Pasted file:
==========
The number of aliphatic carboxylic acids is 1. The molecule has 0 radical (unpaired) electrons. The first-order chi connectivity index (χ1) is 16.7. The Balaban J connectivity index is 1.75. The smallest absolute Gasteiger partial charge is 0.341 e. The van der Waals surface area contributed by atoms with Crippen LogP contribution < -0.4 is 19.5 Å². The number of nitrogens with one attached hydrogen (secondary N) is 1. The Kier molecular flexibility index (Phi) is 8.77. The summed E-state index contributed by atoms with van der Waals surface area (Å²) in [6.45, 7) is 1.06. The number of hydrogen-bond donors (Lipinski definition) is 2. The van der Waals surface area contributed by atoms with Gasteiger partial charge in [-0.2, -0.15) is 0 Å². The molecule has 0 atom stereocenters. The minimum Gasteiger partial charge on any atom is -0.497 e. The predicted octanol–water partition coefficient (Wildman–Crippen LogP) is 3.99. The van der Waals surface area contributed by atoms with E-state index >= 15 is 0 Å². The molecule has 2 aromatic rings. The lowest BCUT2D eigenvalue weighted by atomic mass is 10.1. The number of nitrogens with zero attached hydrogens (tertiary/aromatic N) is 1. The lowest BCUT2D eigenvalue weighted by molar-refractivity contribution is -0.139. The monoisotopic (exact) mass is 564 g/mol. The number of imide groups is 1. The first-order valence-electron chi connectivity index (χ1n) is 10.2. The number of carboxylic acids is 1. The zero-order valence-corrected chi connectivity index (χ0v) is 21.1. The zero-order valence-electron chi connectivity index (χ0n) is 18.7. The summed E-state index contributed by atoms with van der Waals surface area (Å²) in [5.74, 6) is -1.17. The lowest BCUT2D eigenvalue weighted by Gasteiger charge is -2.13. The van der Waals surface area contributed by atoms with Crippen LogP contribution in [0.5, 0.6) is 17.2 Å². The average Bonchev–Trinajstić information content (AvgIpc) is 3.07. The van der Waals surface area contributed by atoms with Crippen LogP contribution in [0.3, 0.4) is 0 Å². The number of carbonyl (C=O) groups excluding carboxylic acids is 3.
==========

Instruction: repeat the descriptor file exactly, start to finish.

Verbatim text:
The number of aliphatic carboxylic acids is 1. The molecule has 0 radical (unpaired) electrons. The first-order chi connectivity index (χ1) is 16.7. The Balaban J connectivity index is 1.75. The smallest absolute Gasteiger partial charge is 0.341 e. The van der Waals surface area contributed by atoms with Crippen LogP contribution < -0.4 is 19.5 Å². The number of nitrogens with one attached hydrogen (secondary N) is 1. The Kier molecular flexibility index (Phi) is 8.77. The summed E-state index contributed by atoms with van der Waals surface area (Å²) in [6.45, 7) is 1.06. The number of hydrogen-bond donors (Lipinski definition) is 2. The van der Waals surface area contributed by atoms with Gasteiger partial charge in [-0.2, -0.15) is 0 Å². The molecule has 0 atom stereocenters. The minimum Gasteiger partial charge on any atom is -0.497 e. The predicted octanol–water partition coefficient (Wildman–Crippen LogP) is 3.99. The van der Waals surface area contributed by atoms with E-state index >= 15 is 0 Å². The molecule has 2 aromatic rings. The lowest BCUT2D eigenvalue weighted by atomic mass is 10.1. The number of nitrogens with zero attached hydrogens (tertiary/aromatic N) is 1. The lowest BCUT2D eigenvalue weighted by molar-refractivity contribution is -0.139. The monoisotopic (exact) mass is 564 g/mol. The number of imide groups is 1. The first-order valence-electron chi connectivity index (χ1n) is 10.2. The number of carboxylic acids is 1. The zero-order valence-corrected chi connectivity index (χ0v) is 21.1. The zero-order valence-electron chi connectivity index (χ0n) is 18.7. The summed E-state index contributed by atoms with van der Waals surface area (Å²) in [5.74, 6) is -1.17. The lowest BCUT2D eigenvalue weighted by Gasteiger charge is -2.13. The van der Waals surface area contributed by atoms with Crippen LogP contribution in [0.5, 0.6) is 17.2 Å². The average Bonchev–Trinajstić information content (AvgIpc) is 3.07. The van der Waals surface area contributed by atoms with Crippen LogP contribution in [0.3, 0.4) is 0 Å². The number of carbonyl (C=O) groups excluding carboxylic acids is 3.